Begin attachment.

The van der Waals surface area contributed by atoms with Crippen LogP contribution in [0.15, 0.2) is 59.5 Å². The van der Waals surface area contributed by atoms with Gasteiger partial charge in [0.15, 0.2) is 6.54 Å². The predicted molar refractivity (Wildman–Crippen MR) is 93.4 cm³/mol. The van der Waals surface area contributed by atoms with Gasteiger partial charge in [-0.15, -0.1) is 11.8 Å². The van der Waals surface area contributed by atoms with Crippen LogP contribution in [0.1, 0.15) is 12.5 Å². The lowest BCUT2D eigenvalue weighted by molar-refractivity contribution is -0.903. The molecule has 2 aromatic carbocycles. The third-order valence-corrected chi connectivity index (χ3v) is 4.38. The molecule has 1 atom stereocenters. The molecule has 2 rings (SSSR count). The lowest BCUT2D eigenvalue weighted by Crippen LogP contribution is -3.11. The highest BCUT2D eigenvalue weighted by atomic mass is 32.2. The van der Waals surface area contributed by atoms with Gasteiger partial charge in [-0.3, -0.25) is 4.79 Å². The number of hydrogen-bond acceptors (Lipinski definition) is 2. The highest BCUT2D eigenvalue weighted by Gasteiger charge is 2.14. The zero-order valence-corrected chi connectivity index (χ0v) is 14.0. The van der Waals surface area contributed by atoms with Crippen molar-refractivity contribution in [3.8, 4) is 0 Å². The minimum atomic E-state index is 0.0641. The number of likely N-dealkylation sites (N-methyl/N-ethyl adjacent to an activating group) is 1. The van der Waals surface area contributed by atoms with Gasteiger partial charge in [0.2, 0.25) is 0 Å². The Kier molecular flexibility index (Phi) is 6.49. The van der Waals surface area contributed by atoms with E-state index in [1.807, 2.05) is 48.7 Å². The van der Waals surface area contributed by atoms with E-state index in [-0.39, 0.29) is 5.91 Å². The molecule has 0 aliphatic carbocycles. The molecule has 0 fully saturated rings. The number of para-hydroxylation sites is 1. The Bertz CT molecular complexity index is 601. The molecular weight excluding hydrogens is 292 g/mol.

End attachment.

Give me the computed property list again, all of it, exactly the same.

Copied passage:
The van der Waals surface area contributed by atoms with Crippen LogP contribution in [0.15, 0.2) is 59.5 Å². The van der Waals surface area contributed by atoms with Gasteiger partial charge in [0.15, 0.2) is 6.54 Å². The predicted molar refractivity (Wildman–Crippen MR) is 93.4 cm³/mol. The van der Waals surface area contributed by atoms with Gasteiger partial charge in [-0.15, -0.1) is 11.8 Å². The van der Waals surface area contributed by atoms with Crippen LogP contribution in [0.1, 0.15) is 12.5 Å². The lowest BCUT2D eigenvalue weighted by molar-refractivity contribution is -0.903. The molecule has 2 aromatic carbocycles. The third-order valence-corrected chi connectivity index (χ3v) is 4.38. The molecule has 1 atom stereocenters. The molecule has 2 rings (SSSR count). The lowest BCUT2D eigenvalue weighted by Crippen LogP contribution is -3.11. The highest BCUT2D eigenvalue weighted by atomic mass is 32.2. The van der Waals surface area contributed by atoms with Gasteiger partial charge in [-0.3, -0.25) is 4.79 Å². The number of hydrogen-bond acceptors (Lipinski definition) is 2. The highest BCUT2D eigenvalue weighted by Gasteiger charge is 2.14. The zero-order valence-corrected chi connectivity index (χ0v) is 14.0. The van der Waals surface area contributed by atoms with Crippen molar-refractivity contribution in [3.8, 4) is 0 Å². The minimum atomic E-state index is 0.0641. The number of likely N-dealkylation sites (N-methyl/N-ethyl adjacent to an activating group) is 1. The van der Waals surface area contributed by atoms with Gasteiger partial charge in [0.2, 0.25) is 0 Å². The Kier molecular flexibility index (Phi) is 6.49. The van der Waals surface area contributed by atoms with E-state index in [1.807, 2.05) is 48.7 Å². The van der Waals surface area contributed by atoms with E-state index in [-0.39, 0.29) is 5.91 Å². The molecule has 0 aliphatic carbocycles. The molecule has 0 fully saturated rings. The number of para-hydroxylation sites is 1. The Bertz CT molecular complexity index is 601. The molecular weight excluding hydrogens is 292 g/mol.